John Tenniel is best known for his illustrations to Alice’s Adventures in Wonderland, but he was also a prolific political cartoonist, visually commenting on the news for satirical magazines like Punch. He used his skill for depicting interesting episodes and characters in current affairs as much as in his work illustrating literature.
With my interest in Russian history, I was intrigued to find a striking drawing for a cartoon by Tenniel relating to the war between Russia and Turkey (then part of the wider Ottoman empire) in 1877 – 8. The cartoon was published in Punch in 23 February 1878. At this point in the war, the hostilities had officially ceased between Russia and Turkey due to an Armistice Convention signed on 31 January 1878. England was involved as a ‘neutral’ negotiator, but occupied part of the Ottoman empire as thanks for their role as intercessor.
However, Russia soon ignored the term of the treaty and advanced towards Istanbul, intending to take the city while the Ottoman empire was weak. The fortifications of the city can be seen in the background of Tenniel’s cartoon. In the published version the shore is identified in as ‘off Stamboul’.
Tenniel creates caricatures of the three nations to visibly define their qualities. Turkey is portrayed as a weary, wounded man. He is the loser in the war, unable to continue the fight or protect himself any longer. He leans against Russia, a robust bear in military uniform. Russia was often characterised as a bear – I’ve explored this in previous posts. The bear, like Russia, is wild, unpredictable, strong and cruel.
In front of them, in a boat, is a proud, brave British lion. Britain sent ships to stop Russia attacking Constantinople, to protect the Christian citizens of the area and to guard its newly acquired Ottoman territory.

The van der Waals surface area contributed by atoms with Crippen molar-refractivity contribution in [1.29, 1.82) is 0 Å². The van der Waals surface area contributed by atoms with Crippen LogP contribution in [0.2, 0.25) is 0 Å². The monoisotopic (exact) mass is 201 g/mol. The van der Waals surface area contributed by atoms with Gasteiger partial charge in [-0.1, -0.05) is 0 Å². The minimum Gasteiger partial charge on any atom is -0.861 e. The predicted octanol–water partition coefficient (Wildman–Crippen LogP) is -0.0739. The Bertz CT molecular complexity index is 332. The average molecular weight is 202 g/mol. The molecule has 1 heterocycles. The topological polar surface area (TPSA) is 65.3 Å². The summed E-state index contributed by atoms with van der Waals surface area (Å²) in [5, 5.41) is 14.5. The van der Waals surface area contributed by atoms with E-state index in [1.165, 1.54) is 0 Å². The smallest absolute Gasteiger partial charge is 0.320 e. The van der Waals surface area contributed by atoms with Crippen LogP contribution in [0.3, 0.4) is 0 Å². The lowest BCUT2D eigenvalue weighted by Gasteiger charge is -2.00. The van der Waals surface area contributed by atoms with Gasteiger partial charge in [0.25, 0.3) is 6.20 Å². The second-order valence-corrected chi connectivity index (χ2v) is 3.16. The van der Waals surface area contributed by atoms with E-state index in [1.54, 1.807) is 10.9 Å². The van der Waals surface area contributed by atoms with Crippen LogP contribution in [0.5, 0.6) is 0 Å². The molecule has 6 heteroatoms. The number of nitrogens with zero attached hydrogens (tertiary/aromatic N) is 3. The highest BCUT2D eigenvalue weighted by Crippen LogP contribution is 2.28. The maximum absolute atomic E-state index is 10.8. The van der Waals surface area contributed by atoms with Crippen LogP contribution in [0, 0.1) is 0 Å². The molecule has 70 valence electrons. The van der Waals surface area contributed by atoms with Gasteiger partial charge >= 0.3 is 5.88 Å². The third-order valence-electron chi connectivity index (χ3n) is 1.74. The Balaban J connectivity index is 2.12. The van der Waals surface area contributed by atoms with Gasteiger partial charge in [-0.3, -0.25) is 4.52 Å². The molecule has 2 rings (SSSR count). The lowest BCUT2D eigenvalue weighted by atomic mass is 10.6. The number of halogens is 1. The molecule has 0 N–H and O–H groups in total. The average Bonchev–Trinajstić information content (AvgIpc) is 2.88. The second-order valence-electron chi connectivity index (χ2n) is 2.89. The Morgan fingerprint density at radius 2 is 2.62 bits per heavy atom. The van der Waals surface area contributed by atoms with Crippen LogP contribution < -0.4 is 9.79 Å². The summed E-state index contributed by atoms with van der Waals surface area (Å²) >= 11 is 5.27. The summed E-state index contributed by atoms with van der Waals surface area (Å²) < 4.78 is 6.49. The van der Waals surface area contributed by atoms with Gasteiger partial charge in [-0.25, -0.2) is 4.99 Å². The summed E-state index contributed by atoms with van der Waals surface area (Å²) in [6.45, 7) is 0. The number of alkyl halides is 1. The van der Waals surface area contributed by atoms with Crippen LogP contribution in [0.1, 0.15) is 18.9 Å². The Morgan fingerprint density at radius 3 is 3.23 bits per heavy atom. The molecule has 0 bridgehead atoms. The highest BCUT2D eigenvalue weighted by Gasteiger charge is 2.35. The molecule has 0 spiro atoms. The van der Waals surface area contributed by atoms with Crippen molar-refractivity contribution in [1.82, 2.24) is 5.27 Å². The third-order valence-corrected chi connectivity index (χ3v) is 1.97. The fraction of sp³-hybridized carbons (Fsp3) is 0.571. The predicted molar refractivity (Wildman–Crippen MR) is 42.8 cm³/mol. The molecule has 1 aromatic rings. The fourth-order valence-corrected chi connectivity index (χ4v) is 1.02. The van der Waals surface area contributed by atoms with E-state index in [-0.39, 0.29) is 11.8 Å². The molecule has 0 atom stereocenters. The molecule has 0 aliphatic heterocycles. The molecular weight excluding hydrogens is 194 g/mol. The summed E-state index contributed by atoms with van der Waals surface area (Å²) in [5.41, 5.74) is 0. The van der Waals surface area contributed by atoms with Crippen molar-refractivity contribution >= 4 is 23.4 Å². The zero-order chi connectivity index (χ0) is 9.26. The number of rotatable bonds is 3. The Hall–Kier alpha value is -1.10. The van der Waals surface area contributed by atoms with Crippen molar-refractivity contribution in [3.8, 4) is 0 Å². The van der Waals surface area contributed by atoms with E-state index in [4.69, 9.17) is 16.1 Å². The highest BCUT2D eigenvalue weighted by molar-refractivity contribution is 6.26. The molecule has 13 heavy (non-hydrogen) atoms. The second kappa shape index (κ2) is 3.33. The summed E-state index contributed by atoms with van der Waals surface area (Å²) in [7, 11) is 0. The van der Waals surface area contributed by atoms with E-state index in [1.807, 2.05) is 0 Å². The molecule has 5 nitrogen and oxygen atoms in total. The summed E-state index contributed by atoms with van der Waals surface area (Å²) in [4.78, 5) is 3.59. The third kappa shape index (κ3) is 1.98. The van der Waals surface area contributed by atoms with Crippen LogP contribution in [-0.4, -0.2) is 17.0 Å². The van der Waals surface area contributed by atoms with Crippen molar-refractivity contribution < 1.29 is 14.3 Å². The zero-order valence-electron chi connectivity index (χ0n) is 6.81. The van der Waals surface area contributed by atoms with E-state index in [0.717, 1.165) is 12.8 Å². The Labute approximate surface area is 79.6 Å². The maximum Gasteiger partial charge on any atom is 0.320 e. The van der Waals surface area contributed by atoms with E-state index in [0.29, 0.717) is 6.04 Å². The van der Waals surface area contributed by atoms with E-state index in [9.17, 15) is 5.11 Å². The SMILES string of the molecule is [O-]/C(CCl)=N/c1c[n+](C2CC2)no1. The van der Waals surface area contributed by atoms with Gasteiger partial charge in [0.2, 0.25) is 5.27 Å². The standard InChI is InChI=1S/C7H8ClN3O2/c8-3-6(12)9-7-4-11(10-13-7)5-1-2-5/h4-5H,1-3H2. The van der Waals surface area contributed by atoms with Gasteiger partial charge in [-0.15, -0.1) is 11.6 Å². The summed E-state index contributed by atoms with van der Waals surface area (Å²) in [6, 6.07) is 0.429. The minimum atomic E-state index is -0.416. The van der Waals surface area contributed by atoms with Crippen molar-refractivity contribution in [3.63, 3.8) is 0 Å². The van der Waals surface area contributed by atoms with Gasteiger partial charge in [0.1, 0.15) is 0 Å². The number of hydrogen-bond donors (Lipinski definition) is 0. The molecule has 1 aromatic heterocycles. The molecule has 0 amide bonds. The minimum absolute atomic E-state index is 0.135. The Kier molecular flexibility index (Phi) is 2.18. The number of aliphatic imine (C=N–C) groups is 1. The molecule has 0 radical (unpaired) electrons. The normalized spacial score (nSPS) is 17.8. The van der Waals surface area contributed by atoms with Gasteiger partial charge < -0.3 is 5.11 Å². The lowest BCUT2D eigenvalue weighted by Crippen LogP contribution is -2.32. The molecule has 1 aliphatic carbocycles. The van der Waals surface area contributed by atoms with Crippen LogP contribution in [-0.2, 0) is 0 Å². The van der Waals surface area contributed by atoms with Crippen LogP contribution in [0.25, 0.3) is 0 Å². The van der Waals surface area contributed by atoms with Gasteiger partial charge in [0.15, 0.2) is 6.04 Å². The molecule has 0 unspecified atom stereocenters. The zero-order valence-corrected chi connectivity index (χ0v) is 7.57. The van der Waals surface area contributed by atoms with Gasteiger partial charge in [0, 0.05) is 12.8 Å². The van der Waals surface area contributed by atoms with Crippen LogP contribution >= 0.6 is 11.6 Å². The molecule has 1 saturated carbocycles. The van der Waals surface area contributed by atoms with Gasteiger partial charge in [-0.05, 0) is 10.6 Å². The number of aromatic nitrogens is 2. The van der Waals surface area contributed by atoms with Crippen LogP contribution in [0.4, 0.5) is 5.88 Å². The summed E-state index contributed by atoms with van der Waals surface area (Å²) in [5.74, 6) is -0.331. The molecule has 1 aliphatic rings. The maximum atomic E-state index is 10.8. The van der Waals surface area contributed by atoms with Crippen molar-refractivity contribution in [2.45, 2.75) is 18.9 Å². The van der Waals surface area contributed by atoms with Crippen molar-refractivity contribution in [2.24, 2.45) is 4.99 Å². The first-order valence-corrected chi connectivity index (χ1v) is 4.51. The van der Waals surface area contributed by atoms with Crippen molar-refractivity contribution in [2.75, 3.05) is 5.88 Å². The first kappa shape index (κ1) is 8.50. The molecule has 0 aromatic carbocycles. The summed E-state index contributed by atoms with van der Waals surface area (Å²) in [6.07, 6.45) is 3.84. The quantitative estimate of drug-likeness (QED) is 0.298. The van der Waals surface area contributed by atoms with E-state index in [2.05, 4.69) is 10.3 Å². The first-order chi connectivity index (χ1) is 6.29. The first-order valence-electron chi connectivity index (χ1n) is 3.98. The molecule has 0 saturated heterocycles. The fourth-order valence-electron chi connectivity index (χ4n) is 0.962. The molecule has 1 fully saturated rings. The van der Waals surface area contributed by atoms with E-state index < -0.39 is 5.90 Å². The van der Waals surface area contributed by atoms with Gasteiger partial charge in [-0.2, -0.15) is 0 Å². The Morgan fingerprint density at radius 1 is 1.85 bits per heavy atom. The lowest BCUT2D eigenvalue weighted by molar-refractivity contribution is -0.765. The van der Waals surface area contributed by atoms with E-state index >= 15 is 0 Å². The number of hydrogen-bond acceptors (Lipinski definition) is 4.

The published version features text with the lion declaring his desire to come ashore. Turkey, now tightly under Russia’s grip, responds saying there is no need as they have just declared eternal friendship with Russia.
It is clear from the image that Russia is not to be trusted. They are clearly dominating wounded Turkey and have shown they do not respect the peace treaty drawn up only weeks ago.
As with every war, there is fault and cruelty on every side, but a political cartoon is a form of propaganda that casts the favoured side in the most sympathetic light. Tenniel’s cartoon uses caricature to exaggerate the characteristics of the protagonists, and simplifies a complex hostile situation. He patriotically depicts a heroism and selflessness in the English side, whereas their motives were not so pure in their desire to protect assets won at the expense of other nations. Readers of Punch would see an easily understandable version of events and may or may not question how credible or true it is. But, as Alice might say, ‘sometime I’ve believed as many as six impossible things before breakfast’.